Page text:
The UK Defence Science and Technology Laboratory (Dstl) has contracted Leonardo to explore the technology required for the integration of an active protection system (APS) capability for the British Army’s armoured vehicle fleet.
The £10 million Icarus technology demonstrator programme (TDP) will see Leonardo lead a team of UK companies in bringing together the best technology to develop the APS, ahead of a potential introduction of the capability across the army’s vehicle fleet.
Under the proof-of-concept project, a modular, integrated protection system (MIPS) electronic architecture will be established, based upon open system architecture.
Leonardo will use its experience in developing a variety of protection systems to carry out the work, most notably counter-improvised explosive device technology for the army, and integrated defensive aids systems for the UK’s rotorcraft fleet and Eurofighter Typhoon.
Other partners working on the project include BAE Systems, Lockheed Martin UK, Ultra Electronics, Frazer-Nash, the University of Brighton, Abstract Solutions, Roke Manor Research and SCISYS.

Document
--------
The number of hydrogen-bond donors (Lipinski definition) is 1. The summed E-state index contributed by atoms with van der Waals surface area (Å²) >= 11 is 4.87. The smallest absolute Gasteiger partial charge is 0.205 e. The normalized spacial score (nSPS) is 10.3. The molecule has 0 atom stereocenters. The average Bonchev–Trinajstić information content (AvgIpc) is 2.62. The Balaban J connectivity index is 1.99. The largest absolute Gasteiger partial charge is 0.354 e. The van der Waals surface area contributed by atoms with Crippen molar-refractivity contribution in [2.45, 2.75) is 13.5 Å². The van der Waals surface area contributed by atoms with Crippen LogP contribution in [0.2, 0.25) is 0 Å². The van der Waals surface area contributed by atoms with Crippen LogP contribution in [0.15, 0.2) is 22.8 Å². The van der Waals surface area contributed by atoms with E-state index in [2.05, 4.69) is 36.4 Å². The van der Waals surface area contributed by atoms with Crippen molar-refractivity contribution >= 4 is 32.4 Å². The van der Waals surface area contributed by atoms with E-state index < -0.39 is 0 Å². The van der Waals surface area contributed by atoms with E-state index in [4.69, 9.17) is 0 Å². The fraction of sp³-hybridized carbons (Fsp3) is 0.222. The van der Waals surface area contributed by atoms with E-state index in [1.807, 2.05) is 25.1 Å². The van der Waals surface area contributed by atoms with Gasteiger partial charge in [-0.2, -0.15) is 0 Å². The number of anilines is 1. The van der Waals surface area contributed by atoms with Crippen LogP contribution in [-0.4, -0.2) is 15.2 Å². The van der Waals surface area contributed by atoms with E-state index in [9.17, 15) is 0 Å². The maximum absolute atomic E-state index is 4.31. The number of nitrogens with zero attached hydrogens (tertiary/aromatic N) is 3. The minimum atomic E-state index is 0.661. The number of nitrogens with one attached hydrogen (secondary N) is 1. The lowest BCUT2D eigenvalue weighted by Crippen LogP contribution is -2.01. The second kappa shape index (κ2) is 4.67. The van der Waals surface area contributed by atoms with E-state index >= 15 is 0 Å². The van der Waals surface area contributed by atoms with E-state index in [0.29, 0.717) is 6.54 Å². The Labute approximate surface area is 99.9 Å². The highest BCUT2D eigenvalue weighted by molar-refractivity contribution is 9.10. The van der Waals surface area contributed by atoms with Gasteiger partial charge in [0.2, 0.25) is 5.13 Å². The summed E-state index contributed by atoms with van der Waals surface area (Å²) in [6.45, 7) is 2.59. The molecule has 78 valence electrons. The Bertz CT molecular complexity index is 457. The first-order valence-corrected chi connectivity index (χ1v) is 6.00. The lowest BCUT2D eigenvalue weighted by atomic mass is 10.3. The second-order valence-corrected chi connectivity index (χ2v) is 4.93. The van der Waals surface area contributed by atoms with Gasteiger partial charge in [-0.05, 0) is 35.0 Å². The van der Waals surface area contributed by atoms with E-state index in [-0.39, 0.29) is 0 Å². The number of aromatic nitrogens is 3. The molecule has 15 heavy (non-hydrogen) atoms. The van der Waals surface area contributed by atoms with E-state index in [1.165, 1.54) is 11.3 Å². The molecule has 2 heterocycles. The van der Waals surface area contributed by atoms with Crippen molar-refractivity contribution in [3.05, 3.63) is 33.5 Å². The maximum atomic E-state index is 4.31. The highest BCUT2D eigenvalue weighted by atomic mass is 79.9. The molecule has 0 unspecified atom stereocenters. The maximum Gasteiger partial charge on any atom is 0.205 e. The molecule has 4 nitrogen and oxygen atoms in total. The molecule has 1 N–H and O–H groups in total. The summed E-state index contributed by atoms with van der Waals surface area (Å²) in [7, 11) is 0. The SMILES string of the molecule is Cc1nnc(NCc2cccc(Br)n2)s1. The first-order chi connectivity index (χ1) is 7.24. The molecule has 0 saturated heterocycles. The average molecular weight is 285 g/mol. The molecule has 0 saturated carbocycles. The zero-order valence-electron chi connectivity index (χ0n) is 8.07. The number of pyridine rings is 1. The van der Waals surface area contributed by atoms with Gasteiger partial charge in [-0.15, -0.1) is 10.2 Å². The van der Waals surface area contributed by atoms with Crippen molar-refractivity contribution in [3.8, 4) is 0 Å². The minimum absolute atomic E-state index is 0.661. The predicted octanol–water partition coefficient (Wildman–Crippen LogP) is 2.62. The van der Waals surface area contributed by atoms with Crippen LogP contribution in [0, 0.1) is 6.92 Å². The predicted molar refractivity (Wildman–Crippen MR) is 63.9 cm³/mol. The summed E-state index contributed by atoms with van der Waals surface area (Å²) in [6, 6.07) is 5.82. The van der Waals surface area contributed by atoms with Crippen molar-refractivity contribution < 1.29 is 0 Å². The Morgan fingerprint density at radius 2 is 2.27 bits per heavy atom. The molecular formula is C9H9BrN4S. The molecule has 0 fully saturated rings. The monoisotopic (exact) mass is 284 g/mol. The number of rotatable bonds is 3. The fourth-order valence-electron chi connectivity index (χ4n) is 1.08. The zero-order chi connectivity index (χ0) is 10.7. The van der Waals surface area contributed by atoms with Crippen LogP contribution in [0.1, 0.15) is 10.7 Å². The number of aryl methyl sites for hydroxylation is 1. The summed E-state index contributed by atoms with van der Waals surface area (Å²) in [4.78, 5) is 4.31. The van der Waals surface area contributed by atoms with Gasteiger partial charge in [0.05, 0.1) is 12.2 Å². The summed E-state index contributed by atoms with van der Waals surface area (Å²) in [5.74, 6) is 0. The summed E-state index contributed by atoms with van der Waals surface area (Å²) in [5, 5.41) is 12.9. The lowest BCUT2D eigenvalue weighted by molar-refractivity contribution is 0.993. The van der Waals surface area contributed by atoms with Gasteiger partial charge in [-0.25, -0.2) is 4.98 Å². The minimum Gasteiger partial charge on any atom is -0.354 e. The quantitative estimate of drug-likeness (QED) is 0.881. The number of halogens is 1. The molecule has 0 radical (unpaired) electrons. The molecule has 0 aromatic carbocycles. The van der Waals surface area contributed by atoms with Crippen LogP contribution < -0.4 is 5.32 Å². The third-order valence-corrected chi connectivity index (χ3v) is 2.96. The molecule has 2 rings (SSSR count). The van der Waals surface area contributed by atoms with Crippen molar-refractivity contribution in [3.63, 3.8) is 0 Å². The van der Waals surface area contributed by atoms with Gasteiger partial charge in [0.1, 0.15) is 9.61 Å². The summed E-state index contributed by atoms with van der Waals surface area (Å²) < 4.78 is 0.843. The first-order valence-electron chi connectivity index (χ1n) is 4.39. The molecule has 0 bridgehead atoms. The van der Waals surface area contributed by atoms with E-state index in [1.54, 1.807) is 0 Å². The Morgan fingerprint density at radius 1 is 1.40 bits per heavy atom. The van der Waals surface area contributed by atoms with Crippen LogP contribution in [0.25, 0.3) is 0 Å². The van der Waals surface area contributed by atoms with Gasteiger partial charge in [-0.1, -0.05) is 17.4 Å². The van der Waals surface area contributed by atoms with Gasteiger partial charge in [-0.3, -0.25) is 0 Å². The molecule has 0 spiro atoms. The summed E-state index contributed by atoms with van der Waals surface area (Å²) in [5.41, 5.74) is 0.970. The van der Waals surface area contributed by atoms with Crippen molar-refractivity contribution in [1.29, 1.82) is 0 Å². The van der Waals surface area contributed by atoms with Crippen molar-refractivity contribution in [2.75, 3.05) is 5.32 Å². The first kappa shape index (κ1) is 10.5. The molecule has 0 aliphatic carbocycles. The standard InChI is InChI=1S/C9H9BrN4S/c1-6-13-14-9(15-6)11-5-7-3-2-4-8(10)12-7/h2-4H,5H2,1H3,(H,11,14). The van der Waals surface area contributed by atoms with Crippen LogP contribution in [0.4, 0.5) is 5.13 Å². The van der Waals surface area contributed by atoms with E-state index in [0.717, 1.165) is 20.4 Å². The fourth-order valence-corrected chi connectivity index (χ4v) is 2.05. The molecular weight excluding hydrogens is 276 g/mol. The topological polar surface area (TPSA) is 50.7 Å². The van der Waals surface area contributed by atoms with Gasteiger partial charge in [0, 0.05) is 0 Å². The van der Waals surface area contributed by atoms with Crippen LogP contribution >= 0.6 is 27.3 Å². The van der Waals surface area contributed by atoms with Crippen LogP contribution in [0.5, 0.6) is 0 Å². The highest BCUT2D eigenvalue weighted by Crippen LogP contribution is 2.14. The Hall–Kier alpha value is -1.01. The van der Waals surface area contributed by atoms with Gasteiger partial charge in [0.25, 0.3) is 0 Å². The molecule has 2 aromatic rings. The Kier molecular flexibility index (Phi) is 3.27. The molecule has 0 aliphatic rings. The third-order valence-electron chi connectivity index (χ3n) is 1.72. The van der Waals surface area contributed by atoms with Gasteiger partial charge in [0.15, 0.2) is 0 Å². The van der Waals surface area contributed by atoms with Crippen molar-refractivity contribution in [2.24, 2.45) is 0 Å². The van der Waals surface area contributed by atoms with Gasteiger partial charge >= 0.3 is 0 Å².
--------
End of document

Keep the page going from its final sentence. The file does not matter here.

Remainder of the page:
Under the TDP, the Leonardo team will demonstrate and evaluate an operational prototype against live fire weapon engagements, showcasing the ability to defeat missile threats within 100 milliseconds, which is half the time it takes a human to react to a visual cue, says Dstl.
The thinking behind the TDP stems from foresight that has concluded that a vehicle’s armour alone will not suffice against threats such as rocket-propelled grenades and antitank guided weapons.
While APS technology already exists, there is no one solution that can defeat all threats − current systems either tackle early threats by trying to decoy, or engage later on with a kinetic effect − so the TDP is looking to explore a single solution that is suited to all scenarios.